Thursday, April 03, 2008

Game 3: Pirates 4 Braves 3

This has been a crazy, crazy week. After three days, the Pirates have been outscored by the Braves 24-18. They've seen both of their starting middle infielders get hurt, made a bunch of errors, used Tyler Yates in three straight games, and had their best start come from Zach Duke. Somehow, the Pirates are 2-1.

If we want to talk only about tonight's game (because, I mean, what else would we talk about?), then we have to start with Duke. He was not bad tonight. That doesn't mean he was particularly great either. He certainly didn't get bashed around the park like we're so used to seeing, but he didn't miss many bats tonight, either (only 1 K in five innings). He gave up ten hits, but four of them were in the sixth inning that was almost certainly one inning too many. Through five, he'd shut out the Braves on six hits, no walks, and one strikeout. That means we'll chalk tonight's outing for Duke up as "encouraging, but only mildly so." He's simply gotta get up around that 5 strikeouts per 9 rate to be any kind of effective for a long period of time.

Beyond Duke, this was a mostly disappointing performance from the offense. I mean, they scratched Hampton right before game time and went with Jeff Bennett, who pitched both Monday and Wednesday. Still, they were only able to score a couple runs off of Bennett and then were mostly shut down by a tired Braves' pen tonight. I mean, Bobby Cox pulled a trick out of the Chuck Tanner hat and used Chris Resop twice tonight, using him to pitch to Jason Bay and Xavier Nady with Royce Ring to pick to LaRoche in the middle. Of course, that was where the Braves lost the game because Xavier Nady came up with his fourth huge hit of the season, knocking in Nyjer Morgan in the top of the tenth.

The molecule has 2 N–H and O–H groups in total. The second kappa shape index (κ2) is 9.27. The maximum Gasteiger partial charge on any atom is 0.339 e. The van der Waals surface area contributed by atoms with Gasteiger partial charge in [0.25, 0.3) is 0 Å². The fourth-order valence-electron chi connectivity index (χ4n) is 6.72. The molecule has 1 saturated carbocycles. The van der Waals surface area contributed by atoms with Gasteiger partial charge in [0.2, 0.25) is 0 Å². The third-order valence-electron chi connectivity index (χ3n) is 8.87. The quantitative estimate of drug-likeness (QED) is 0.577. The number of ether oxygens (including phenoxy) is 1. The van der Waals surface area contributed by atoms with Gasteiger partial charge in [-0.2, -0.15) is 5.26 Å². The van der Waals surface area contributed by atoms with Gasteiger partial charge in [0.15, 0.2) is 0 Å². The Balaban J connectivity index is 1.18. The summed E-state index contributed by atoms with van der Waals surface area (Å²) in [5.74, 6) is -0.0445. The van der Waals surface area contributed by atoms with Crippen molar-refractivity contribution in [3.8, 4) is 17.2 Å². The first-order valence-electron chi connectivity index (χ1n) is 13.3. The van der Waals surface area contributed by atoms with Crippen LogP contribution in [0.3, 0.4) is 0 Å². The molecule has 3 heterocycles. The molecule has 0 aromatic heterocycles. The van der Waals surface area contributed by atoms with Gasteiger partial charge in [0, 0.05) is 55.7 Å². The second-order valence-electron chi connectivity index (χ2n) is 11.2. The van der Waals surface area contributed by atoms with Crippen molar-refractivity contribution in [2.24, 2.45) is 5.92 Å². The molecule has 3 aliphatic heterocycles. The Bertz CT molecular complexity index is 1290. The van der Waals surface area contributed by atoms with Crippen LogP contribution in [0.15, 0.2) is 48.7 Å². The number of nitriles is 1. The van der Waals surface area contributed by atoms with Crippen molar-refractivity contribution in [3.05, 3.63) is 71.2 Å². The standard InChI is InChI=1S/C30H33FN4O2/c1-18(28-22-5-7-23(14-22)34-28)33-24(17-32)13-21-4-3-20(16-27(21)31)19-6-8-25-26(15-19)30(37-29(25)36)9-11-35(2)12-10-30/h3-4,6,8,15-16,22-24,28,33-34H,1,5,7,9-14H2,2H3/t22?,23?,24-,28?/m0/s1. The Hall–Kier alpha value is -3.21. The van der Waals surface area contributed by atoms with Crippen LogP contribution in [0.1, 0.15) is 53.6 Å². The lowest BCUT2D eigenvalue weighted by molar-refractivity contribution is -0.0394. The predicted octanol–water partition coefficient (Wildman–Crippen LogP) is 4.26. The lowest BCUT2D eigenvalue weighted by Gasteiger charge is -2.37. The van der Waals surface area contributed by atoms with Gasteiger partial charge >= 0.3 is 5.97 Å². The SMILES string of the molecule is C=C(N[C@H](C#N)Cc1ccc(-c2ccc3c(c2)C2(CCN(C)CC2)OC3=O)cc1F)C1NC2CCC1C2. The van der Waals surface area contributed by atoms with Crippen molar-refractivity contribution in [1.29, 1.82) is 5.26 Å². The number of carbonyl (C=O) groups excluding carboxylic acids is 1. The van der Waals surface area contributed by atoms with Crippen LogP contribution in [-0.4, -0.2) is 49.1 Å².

Really, this first series was mostly marked by messy baseball. There were a lot of errors, several unearned runs, and a couple injuries. Regardless, the Pirates are 2-1, and while I certainly don't expect it to last, that's really all that matters.